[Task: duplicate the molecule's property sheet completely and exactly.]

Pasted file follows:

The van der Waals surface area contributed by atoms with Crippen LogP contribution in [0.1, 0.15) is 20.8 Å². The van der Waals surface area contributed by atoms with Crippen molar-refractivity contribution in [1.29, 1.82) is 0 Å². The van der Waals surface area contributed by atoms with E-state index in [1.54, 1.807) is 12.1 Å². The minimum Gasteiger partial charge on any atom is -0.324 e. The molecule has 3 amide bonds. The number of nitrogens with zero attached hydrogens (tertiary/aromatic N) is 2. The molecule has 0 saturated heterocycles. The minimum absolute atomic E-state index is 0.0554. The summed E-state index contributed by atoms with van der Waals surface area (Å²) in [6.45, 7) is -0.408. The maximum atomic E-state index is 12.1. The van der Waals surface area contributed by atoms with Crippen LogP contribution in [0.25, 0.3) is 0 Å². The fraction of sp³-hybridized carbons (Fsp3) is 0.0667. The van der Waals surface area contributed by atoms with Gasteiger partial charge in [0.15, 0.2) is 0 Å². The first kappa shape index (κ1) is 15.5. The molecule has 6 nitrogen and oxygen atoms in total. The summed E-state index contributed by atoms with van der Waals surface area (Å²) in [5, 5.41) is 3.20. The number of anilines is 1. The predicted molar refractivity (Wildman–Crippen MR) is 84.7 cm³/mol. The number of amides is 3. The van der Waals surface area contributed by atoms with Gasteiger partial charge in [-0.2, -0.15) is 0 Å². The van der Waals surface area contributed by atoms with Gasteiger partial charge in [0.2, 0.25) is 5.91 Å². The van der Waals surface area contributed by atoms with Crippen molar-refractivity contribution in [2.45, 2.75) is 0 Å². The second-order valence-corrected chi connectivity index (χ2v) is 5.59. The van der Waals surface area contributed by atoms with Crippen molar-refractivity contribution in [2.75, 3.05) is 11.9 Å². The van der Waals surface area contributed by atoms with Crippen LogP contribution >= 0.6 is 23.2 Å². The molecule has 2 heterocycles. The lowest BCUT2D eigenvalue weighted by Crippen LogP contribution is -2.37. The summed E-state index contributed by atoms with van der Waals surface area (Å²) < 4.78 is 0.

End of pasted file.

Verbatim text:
The van der Waals surface area contributed by atoms with Crippen LogP contribution in [0.1, 0.15) is 20.8 Å². The van der Waals surface area contributed by atoms with Crippen molar-refractivity contribution in [1.29, 1.82) is 0 Å². The van der Waals surface area contributed by atoms with E-state index in [1.54, 1.807) is 12.1 Å². The minimum Gasteiger partial charge on any atom is -0.324 e. The molecule has 3 amide bonds. The number of nitrogens with zero attached hydrogens (tertiary/aromatic N) is 2. The molecule has 0 saturated heterocycles. The minimum absolute atomic E-state index is 0.0554. The summed E-state index contributed by atoms with van der Waals surface area (Å²) in [6.45, 7) is -0.408. The maximum atomic E-state index is 12.1. The van der Waals surface area contributed by atoms with Crippen LogP contribution in [0.25, 0.3) is 0 Å². The fraction of sp³-hybridized carbons (Fsp3) is 0.0667. The van der Waals surface area contributed by atoms with Gasteiger partial charge in [0.15, 0.2) is 0 Å². The first kappa shape index (κ1) is 15.5. The molecule has 6 nitrogen and oxygen atoms in total. The summed E-state index contributed by atoms with van der Waals surface area (Å²) in [5, 5.41) is 3.20. The number of anilines is 1. The predicted molar refractivity (Wildman–Crippen MR) is 84.7 cm³/mol. The number of amides is 3. The van der Waals surface area contributed by atoms with Gasteiger partial charge in [-0.2, -0.15) is 0 Å². The van der Waals surface area contributed by atoms with Gasteiger partial charge in [0.2, 0.25) is 5.91 Å². The van der Waals surface area contributed by atoms with Crippen molar-refractivity contribution in [2.45, 2.75) is 0 Å². The second-order valence-corrected chi connectivity index (χ2v) is 5.59. The van der Waals surface area contributed by atoms with Crippen molar-refractivity contribution in [2.75, 3.05) is 11.9 Å². The van der Waals surface area contributed by atoms with Crippen LogP contribution >= 0.6 is 23.2 Å². The molecule has 2 heterocycles. The lowest BCUT2D eigenvalue weighted by Crippen LogP contribution is -2.37. The summed E-state index contributed by atoms with van der Waals surface area (Å²) < 4.78 is 0.